One video summed it up for me, someone had a Huskie adolecent in his Sirius class, they were waiting for the Huskie to check in with the owner by looking at him - the Huskie didnt, instead of some brutal action Ian just walked past and said thats ok you wanted a Huskie you've got a Huskie.

    I bet its more fun with Shibas - cant wait
    Post edited by Rors at 2011-01-07 08:02:59
  • CaliaCalia
    Posts: 3664
    Post edited by Calia at 2011-01-06 00:54:56
  • RorsRors
    Posts: 165
    YouTube is Great So is Dogstars Daily for treating a dogs well being is more important than controlling every $$$

    http://www.youtube.com/watch?v=m-vAVPMjGc0
  • jujeejujee
    Posts: 882
  • quezoxxquezoxx
    Posts: 25
    Why does everyone hate this guy? Whenever I watch the show it appears that its actually more about the humans taking control of the situations rather than the dogs. Most of the time hes just telling the owners to set rules and excersise the animals.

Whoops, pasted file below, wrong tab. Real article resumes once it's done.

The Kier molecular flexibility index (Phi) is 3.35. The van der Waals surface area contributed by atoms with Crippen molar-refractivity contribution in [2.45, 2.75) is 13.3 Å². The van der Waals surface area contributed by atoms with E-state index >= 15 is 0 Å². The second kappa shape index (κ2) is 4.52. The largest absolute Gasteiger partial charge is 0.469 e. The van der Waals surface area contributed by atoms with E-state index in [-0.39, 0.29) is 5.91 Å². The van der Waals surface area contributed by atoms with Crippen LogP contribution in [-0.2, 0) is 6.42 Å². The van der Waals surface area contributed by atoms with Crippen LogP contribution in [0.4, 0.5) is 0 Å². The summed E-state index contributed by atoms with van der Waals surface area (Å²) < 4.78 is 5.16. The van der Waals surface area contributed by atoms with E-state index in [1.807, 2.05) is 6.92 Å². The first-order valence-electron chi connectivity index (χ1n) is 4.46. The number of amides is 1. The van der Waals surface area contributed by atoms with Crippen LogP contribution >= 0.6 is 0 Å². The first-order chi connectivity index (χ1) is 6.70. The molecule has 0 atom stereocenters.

It's not a cute when you go to a dog park and a full grown dog is nipping at your 4 month old and the owner does nothing about it. After about an 30 minutes and some yelps I had to step in between the two dogs. I didnt touch them, or even say anything but my posture and placing myself between the two let the other dog know that it was not wanted...I learned that much from watching the show. It worked as well! Is that bad?
    Post edited by quezoxx at 2011-01-17 19:16:42
  • tomotomo
    Posts: 15
    > "His ideas, especially those about "dominance", are completely disconnected from the sciences of ethology and animal learning..."

    This is 100% untrue. Wolves are a strong interest of mine, and I've enjoyed reading about them in my spare time since I was a kid. The foremost experts in ethology have been studying wolves in the wild for decades. These studies have shown that domestic dogs behave much like a wolf pups for their entire lives. Milan's ideas about dominance stem directly from these studies. Almost everything I read in his book about pack dominance matches up perfectly with what I've read about wolves, particularly about the way wolf pups are raised and integrated into the pack.